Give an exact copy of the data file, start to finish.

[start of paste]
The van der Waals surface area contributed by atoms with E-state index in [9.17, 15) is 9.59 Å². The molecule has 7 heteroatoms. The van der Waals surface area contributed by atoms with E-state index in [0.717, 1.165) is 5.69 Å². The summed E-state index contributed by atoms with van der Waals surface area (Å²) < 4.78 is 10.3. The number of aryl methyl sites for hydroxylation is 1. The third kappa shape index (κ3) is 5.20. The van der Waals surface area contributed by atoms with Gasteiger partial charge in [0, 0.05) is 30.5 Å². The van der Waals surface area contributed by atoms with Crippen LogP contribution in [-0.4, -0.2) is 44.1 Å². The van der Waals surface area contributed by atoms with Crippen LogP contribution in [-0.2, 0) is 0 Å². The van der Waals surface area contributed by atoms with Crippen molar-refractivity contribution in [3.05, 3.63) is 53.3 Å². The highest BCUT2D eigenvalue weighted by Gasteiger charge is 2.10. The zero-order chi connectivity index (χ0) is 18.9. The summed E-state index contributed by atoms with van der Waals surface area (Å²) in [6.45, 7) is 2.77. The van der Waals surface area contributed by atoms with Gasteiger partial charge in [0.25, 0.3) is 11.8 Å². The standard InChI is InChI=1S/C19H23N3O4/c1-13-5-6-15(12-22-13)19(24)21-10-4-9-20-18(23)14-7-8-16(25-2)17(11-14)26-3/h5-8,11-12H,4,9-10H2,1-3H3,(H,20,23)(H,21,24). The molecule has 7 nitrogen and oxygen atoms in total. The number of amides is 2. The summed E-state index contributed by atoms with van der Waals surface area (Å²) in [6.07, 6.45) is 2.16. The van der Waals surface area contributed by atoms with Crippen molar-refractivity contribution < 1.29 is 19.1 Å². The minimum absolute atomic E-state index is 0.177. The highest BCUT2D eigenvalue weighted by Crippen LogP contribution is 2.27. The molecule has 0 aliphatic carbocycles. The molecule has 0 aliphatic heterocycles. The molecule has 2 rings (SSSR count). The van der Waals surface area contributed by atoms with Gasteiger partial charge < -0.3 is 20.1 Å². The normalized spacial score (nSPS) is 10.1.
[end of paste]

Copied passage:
The van der Waals surface area contributed by atoms with E-state index in [9.17, 15) is 9.59 Å². The molecule has 7 heteroatoms. The van der Waals surface area contributed by atoms with E-state index in [0.717, 1.165) is 5.69 Å². The summed E-state index contributed by atoms with van der Waals surface area (Å²) < 4.78 is 10.3. The number of aryl methyl sites for hydroxylation is 1. The third kappa shape index (κ3) is 5.20. The van der Waals surface area contributed by atoms with Gasteiger partial charge in [0, 0.05) is 30.5 Å². The van der Waals surface area contributed by atoms with Crippen LogP contribution in [-0.4, -0.2) is 44.1 Å². The van der Waals surface area contributed by atoms with Crippen LogP contribution in [-0.2, 0) is 0 Å². The van der Waals surface area contributed by atoms with Crippen molar-refractivity contribution in [3.05, 3.63) is 53.3 Å². The highest BCUT2D eigenvalue weighted by Gasteiger charge is 2.10. The zero-order chi connectivity index (χ0) is 18.9. The summed E-state index contributed by atoms with van der Waals surface area (Å²) in [6.45, 7) is 2.77. The van der Waals surface area contributed by atoms with Gasteiger partial charge in [0.25, 0.3) is 11.8 Å². The standard InChI is InChI=1S/C19H23N3O4/c1-13-5-6-15(12-22-13)19(24)21-10-4-9-20-18(23)14-7-8-16(25-2)17(11-14)26-3/h5-8,11-12H,4,9-10H2,1-3H3,(H,20,23)(H,21,24). The molecule has 7 nitrogen and oxygen atoms in total. The number of amides is 2. The summed E-state index contributed by atoms with van der Waals surface area (Å²) in [6.07, 6.45) is 2.16. The van der Waals surface area contributed by atoms with Crippen molar-refractivity contribution < 1.29 is 19.1 Å². The minimum absolute atomic E-state index is 0.177. The highest BCUT2D eigenvalue weighted by Crippen LogP contribution is 2.27. The molecule has 0 aliphatic carbocycles. The molecule has 0 aliphatic heterocycles. The molecule has 2 rings (SSSR count). The van der Waals surface area contributed by atoms with Gasteiger partial charge < -0.3 is 20.1 Å². The normalized spacial score (nSPS) is 10.1.